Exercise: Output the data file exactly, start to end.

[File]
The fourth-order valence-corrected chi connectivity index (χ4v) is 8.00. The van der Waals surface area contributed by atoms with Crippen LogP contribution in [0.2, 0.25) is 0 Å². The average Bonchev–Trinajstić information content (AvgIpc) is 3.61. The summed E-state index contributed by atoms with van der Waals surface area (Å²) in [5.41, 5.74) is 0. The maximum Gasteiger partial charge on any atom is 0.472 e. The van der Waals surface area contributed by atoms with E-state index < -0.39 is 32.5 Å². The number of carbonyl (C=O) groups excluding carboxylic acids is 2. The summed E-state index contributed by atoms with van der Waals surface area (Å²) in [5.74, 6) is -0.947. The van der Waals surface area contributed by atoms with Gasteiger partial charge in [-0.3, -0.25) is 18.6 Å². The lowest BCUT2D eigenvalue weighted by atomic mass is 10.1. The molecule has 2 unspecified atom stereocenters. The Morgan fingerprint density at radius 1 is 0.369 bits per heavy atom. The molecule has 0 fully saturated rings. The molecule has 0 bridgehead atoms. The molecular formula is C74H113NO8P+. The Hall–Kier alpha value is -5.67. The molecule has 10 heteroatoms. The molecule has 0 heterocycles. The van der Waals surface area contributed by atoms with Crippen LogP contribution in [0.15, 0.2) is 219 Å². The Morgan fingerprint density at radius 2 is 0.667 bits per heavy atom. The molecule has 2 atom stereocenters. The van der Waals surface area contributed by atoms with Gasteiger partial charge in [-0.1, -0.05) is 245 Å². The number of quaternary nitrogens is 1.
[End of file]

The fourth-order valence-corrected chi connectivity index (χ4v) is 8.00. The van der Waals surface area contributed by atoms with Crippen LogP contribution in [0.2, 0.25) is 0 Å². The average Bonchev–Trinajstić information content (AvgIpc) is 3.61. The summed E-state index contributed by atoms with van der Waals surface area (Å²) in [5.41, 5.74) is 0. The maximum Gasteiger partial charge on any atom is 0.472 e. The van der Waals surface area contributed by atoms with E-state index < -0.39 is 32.5 Å². The number of carbonyl (C=O) groups excluding carboxylic acids is 2. The summed E-state index contributed by atoms with van der Waals surface area (Å²) in [5.74, 6) is -0.947. The van der Waals surface area contributed by atoms with Gasteiger partial charge in [-0.3, -0.25) is 18.6 Å². The lowest BCUT2D eigenvalue weighted by atomic mass is 10.1. The molecule has 2 unspecified atom stereocenters. The Morgan fingerprint density at radius 1 is 0.369 bits per heavy atom. The molecule has 0 fully saturated rings. The molecule has 0 bridgehead atoms. The molecular formula is C74H113NO8P+. The Hall–Kier alpha value is -5.67. The molecule has 10 heteroatoms. The molecule has 0 heterocycles. The van der Waals surface area contributed by atoms with Crippen LogP contribution in [0.15, 0.2) is 219 Å². The Morgan fingerprint density at radius 2 is 0.667 bits per heavy atom. The molecule has 2 atom stereocenters. The van der Waals surface area contributed by atoms with Gasteiger partial charge in [-0.1, -0.05) is 245 Å². The number of quaternary nitrogens is 1.